Light Camera Action
A permanent public art commission from the Utah Arts Council and Public Art Program
For the Salt Lake Community College Center for New Media at the South City Campus in Salt Lake City, Utah (2013)
Project Conception/Producer: Stephan Koplowitz
Camera Designs/Producer: KBAS (Keith Kaseman and Julie Beckman)
Digital Design: Stephan Koplowitz
Lens Fabrication: George Keene
Camera Fabricators: Maloya Laser, Kin & Co and Plasitk Banana Design Workshop
Camera Electronics and Digital Dispaly: Perfection Electricks (Marty Chafkin)
Camera Installation: Biesinger Construction
Structural Engineer: Robert Silman Associates
special thanks: Jim Glenn, Utah Division of Arts and Museums
Light Camera Action consists of three camera obscuras tethered by digital video broadcasting live to one location as three images. Streaming images flip orientation at a frequency determined by the amount of daylight hours of each passing day; the faster the frequency, the shorter the day. Combining ancient and modern technologies, these instruments serve as an invitation to experience and engage with the known environment in new and imaginative ways.
LIGHT CAMERA ACTION, created in partnership between Stephan Koplowitz and KBAS is a permanent public art installation of three camera obscuras designed by KBAS and commissioned by the Utah Arts Council for the Salt Lake City Community College New Media Center. Raw projections from the three camera obscuras are captured by high-definition video located inside each camera structure and woven through a dynamic video installation in the heart of the New Media Center.
Upon entering Camera A (pictured below, Core-Ten steel, raw and galvanized), a tiny building permanently perched on the front lawn of the original school building, one can adjust the focus of the stationary lens by moving the projection screen forward and back with the provided crank-handle.
All photo and renderings by KBAS - additional photos by Stephan Koplowitz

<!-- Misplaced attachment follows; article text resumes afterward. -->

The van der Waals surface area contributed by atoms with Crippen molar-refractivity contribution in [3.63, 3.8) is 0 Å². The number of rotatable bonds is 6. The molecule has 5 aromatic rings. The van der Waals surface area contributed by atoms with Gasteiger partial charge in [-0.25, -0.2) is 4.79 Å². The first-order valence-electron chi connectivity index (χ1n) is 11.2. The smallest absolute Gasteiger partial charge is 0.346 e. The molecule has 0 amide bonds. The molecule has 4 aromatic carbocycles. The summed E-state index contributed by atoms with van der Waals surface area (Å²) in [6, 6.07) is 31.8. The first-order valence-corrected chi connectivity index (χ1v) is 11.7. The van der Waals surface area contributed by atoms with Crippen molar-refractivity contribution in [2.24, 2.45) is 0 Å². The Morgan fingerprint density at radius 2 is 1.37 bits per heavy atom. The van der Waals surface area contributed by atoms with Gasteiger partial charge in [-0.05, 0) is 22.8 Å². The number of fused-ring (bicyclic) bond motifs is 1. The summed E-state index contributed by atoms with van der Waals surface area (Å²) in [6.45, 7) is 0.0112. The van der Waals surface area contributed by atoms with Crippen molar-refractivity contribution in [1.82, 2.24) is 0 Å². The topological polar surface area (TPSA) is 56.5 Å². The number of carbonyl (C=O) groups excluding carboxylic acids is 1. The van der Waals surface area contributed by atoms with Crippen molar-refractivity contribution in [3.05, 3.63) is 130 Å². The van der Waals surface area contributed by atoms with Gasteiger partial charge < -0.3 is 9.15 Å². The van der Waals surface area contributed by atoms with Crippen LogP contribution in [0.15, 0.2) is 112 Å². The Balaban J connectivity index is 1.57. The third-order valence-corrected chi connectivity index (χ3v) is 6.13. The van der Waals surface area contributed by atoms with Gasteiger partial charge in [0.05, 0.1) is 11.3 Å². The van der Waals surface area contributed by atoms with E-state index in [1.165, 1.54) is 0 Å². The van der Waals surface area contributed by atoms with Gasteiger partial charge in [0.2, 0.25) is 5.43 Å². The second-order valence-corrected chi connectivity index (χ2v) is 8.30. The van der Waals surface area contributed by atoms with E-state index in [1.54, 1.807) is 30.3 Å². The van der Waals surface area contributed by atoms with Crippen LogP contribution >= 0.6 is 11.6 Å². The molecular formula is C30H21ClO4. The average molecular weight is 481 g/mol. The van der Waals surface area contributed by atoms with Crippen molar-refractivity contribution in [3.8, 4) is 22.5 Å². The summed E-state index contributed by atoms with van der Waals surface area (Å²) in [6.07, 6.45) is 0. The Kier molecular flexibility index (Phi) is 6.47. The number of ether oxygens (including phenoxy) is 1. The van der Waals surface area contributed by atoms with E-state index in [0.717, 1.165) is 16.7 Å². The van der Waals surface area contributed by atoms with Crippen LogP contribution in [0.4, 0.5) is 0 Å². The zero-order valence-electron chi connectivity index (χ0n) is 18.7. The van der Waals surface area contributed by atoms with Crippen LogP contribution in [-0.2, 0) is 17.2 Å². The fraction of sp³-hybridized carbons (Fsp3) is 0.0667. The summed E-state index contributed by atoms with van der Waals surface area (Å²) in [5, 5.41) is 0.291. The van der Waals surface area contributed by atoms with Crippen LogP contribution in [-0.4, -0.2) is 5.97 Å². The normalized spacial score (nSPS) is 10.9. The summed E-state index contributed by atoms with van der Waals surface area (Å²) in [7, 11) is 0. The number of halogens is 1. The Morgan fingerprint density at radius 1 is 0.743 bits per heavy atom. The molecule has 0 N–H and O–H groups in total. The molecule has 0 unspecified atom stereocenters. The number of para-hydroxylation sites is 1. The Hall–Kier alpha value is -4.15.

Camera B (pictured below, plywood and steel), precisely landed in a newly active and charged corridor within the New Media Center, capturing the social interaction of its students and the hustle and bustle of this creative atmosphere.
Camera C (pictured below, powder-coated galvanized steel), swivels 360 degrees on its base-post inviting interaction through its viewing oculi.
Electronics and Digital Display (pictured below) Each camera contains an IP (Internet Protocol) video camera which captures the projected image. The video is transmitted to one of three computers located inside the building near Camera B and displayed on one of three 50” monitors. Each Camera Obscura will display an upside down image on its internal screen. The video cameras will capture that image and transmit it to the computers, where it will be programmatically manipulated and displayed on the 50” displays. At intervals, the images displayed on the monitors will be either flipped or rotated, depending on the parity (odd or even) of the day.
A short history of camera obscuras:
In the mid sixteenth century Giovanni Battista della Porta is reported to have made a huge "camera" in which he seated his guests, having arranged for a group of actors to perform outside so that the visitors could observe the images on the wall. The story goes, however, that the sight of upside down performing images was too much for the visitors; they panicked and fled, and Battista was later brought to court on a charge of sorcery.
The Camera Obscura (Latin for "dark room") is a dark box or room with a hole in one end. If the hole is small enough, an inverted image can be seen on the opposite wall. Glass lenses were fitted into the holes late in the sixteenth century. The image that appears shows the colors, distance and motion of what is happening outside the camera: people moving, trees bending in the wind, cars driving by, clouds floating overhead.
The first cameras were enormous. Some had an outer shell with lenses in the center of each wall, and an inner shell containing transparent paper for drawing; the artist needed to enter by a trap door. Other versions also appeared. Tent-type cameras were also in use - even up to the beginning of the nineteen hundreds. Visual artists have used camera obscuras as drawing aids since the sixteenth century, focusing an image on a piece of paper and using it to recreate the natural shapes and colors. Camera Obscuras were the world's first technology for perceiving space, for visualizing with other than the naked eye.
It has lately been in the news with a controversial debate over whether Dutch master painters used this technology to paint with perspectives and detail not seen prior to that time period. The artist David Hockney has been giving lectures in support of the theory that
Vermeer et al used this technology to enhance their painting. From that historical period up until the invention of photography, Camera Obscuras have been a part of the history of imaging and perception.